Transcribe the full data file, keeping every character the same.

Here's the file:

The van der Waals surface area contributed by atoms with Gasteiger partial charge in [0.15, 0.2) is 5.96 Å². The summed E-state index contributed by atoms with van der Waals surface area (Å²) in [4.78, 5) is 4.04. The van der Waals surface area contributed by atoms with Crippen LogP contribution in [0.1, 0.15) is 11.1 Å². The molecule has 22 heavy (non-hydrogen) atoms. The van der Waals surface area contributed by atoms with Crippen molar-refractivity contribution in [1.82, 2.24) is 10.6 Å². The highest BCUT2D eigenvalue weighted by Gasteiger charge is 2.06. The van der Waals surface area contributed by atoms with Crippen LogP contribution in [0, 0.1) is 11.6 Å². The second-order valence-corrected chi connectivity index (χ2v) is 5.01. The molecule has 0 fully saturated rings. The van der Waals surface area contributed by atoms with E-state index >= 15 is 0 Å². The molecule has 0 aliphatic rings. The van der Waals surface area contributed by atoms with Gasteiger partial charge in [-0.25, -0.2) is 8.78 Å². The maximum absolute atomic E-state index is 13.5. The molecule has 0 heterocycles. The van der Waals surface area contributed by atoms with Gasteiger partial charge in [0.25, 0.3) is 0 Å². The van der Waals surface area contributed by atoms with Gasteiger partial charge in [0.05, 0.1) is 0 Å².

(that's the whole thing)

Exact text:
The van der Waals surface area contributed by atoms with Gasteiger partial charge in [0.15, 0.2) is 5.96 Å². The summed E-state index contributed by atoms with van der Waals surface area (Å²) in [4.78, 5) is 4.04. The van der Waals surface area contributed by atoms with Crippen LogP contribution in [0.1, 0.15) is 11.1 Å². The molecule has 22 heavy (non-hydrogen) atoms. The van der Waals surface area contributed by atoms with Crippen molar-refractivity contribution in [1.82, 2.24) is 10.6 Å². The highest BCUT2D eigenvalue weighted by Gasteiger charge is 2.06. The van der Waals surface area contributed by atoms with Crippen LogP contribution in [0, 0.1) is 11.6 Å². The second-order valence-corrected chi connectivity index (χ2v) is 5.01. The molecule has 0 fully saturated rings. The van der Waals surface area contributed by atoms with E-state index >= 15 is 0 Å². The molecule has 0 aliphatic rings. The van der Waals surface area contributed by atoms with Gasteiger partial charge in [-0.25, -0.2) is 8.78 Å². The maximum absolute atomic E-state index is 13.5. The molecule has 0 heterocycles. The van der Waals surface area contributed by atoms with Gasteiger partial charge in [0.25, 0.3) is 0 Å². The van der Waals surface area contributed by atoms with Gasteiger partial charge in [0.05, 0.1) is 0 Å².